Since the First Industrial Revolution, machines have been edging humans out of workplaces, making menial jobs redundant while simultaneously creating new roles that required more skill. The Fourth Industrial Revolution, with its cyber-physical tools and systems, promises to do the same, but this time to both menial and highly skilled jobs. Soon, we might see the roles of accountants and news reporters changing drastically.

Today, technology already can do some jobs better than humans. Drones are delivering packages faster (The South African National Blood Service is already rolling out its drone delivery service), self-driving vehicles are already on the road, and self-service terminals at supermarkets are already replacing cashiers.

Reskilling for a digital future would mean that people will need to work collaboratively with machines. Simply put, more people will need to be skilled backend users for digital interfaces, inputting commands and algorithms. Software engineers, coders and content producers are some of the key roles that come to mind when thinking of the present day workers collaborating with technology.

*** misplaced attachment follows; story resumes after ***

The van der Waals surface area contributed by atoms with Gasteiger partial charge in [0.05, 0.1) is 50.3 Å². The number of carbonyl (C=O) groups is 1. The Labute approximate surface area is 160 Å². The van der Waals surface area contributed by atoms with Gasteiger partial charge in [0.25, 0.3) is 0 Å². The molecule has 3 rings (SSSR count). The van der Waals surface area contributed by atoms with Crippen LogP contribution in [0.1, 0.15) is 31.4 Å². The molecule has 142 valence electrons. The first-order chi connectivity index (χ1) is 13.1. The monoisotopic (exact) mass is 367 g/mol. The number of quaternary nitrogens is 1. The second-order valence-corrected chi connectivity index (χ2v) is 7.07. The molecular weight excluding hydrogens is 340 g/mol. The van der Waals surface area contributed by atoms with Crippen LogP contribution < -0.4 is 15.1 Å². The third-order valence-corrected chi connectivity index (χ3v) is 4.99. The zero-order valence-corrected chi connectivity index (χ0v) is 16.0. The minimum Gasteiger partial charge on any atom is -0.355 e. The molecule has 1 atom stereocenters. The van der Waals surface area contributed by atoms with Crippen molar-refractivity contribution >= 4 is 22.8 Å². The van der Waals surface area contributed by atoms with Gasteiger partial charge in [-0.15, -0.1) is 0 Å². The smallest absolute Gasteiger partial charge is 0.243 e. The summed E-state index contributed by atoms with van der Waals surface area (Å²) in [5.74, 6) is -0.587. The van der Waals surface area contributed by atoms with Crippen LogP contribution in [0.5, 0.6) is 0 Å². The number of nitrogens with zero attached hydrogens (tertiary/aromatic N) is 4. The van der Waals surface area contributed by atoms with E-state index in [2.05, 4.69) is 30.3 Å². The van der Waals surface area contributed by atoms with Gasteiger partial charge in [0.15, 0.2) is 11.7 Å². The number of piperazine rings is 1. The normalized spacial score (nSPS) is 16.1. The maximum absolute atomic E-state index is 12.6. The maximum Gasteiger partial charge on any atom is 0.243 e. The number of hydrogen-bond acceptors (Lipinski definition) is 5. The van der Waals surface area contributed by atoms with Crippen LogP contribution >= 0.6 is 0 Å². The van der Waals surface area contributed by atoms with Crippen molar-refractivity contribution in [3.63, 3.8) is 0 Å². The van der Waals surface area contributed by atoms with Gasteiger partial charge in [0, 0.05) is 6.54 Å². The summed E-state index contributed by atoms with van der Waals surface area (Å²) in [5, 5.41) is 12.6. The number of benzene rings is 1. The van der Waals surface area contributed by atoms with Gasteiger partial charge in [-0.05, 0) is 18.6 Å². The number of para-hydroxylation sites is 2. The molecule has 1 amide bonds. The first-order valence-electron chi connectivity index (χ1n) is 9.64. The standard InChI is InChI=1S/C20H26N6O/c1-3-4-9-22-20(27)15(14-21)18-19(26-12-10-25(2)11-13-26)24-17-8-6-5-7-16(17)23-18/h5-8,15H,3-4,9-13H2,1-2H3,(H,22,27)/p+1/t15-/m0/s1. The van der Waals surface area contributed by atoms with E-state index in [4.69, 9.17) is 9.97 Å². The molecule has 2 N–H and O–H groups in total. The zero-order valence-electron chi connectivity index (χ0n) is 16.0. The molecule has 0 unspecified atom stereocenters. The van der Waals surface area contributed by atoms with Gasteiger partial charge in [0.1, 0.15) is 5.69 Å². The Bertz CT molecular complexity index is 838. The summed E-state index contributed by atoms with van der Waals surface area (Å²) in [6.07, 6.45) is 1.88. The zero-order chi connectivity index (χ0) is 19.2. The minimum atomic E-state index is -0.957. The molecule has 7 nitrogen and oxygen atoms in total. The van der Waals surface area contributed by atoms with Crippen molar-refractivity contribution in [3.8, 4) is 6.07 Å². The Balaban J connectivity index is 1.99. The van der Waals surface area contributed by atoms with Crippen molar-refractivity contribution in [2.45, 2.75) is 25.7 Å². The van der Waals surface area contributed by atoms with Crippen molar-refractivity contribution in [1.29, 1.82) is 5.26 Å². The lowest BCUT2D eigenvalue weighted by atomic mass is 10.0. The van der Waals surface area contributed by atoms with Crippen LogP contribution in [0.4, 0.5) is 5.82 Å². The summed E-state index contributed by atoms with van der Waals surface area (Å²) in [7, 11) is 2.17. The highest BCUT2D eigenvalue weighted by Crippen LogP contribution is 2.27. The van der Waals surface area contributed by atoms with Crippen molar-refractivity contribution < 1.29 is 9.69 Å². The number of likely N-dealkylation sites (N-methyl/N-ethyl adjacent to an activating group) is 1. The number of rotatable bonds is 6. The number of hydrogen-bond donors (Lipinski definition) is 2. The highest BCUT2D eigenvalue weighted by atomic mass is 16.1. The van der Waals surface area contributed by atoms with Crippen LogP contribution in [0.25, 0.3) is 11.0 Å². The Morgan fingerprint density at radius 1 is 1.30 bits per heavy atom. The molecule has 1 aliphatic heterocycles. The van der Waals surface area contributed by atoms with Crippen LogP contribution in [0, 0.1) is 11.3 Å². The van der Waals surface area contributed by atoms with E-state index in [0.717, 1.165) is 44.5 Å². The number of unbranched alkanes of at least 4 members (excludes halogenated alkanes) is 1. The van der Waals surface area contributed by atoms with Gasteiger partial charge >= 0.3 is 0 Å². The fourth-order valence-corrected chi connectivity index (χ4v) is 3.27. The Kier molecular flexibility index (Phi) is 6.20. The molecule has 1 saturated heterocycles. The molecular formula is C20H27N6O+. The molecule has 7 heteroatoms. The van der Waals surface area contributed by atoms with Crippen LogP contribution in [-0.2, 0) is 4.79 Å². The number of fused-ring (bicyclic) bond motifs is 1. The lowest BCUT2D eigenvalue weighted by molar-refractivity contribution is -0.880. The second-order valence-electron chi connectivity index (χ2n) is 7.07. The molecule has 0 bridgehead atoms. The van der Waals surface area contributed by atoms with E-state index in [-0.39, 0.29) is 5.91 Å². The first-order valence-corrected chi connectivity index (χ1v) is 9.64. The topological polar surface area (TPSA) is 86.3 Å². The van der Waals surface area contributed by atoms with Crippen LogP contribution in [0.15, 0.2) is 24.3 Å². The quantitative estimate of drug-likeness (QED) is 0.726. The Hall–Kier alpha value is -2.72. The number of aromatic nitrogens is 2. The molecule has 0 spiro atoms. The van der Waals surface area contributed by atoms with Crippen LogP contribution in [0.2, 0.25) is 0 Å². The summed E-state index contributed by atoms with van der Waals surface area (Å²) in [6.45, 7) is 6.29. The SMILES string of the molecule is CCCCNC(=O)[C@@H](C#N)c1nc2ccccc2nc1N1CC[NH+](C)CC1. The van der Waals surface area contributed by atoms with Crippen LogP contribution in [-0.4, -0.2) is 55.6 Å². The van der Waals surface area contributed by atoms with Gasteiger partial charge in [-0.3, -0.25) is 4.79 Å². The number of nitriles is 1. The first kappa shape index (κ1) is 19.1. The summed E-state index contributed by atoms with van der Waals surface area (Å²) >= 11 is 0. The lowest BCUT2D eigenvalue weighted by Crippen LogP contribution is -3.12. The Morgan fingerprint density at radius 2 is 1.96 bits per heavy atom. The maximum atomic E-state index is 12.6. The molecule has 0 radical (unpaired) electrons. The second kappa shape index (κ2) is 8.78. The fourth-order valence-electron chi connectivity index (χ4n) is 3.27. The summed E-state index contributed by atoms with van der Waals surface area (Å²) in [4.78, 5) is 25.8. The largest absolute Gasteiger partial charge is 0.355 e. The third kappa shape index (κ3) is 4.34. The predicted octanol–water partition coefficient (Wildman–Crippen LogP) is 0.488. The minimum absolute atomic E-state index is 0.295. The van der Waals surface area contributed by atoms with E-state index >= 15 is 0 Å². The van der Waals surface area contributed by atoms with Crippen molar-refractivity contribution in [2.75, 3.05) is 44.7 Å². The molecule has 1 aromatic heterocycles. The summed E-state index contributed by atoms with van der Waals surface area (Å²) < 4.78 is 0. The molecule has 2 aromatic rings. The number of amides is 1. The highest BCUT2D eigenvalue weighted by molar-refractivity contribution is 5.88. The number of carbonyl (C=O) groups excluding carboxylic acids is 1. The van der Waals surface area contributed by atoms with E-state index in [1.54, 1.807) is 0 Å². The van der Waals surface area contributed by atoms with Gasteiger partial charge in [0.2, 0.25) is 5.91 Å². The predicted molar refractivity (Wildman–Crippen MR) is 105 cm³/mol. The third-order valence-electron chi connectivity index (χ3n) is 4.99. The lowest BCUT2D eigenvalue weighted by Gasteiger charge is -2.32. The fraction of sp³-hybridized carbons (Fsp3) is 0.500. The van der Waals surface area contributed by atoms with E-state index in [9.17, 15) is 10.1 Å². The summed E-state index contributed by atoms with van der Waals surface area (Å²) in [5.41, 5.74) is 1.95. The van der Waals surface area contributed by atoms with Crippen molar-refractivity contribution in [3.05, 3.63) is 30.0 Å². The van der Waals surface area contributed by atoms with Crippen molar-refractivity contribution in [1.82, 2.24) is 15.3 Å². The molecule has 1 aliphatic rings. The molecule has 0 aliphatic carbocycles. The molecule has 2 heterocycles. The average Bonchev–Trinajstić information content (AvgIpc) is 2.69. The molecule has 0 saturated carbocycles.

Educational institutes hold the key to transformation

Perhaps South Africa’s only hope of a seamless digital transformation will come from our educational institutes. Before we can create a digital workforce, people will have to first understand the benefits and pitfalls of working alongside emerging technologies.

Business schools have been trying to fulfil the role of digital transformers for a number of years now. However, far too many of them are accessible only to executives and larger companies because of their steep price and limited intake. The Johannesburg Business School, based at the University of Johannesburg, is trying to buck this trend, making education accessible to individual entrepreneurs and small, micro and medium enterprises. Born in the digital era, it places Industry 4.0 technologies at the centre of its curricula.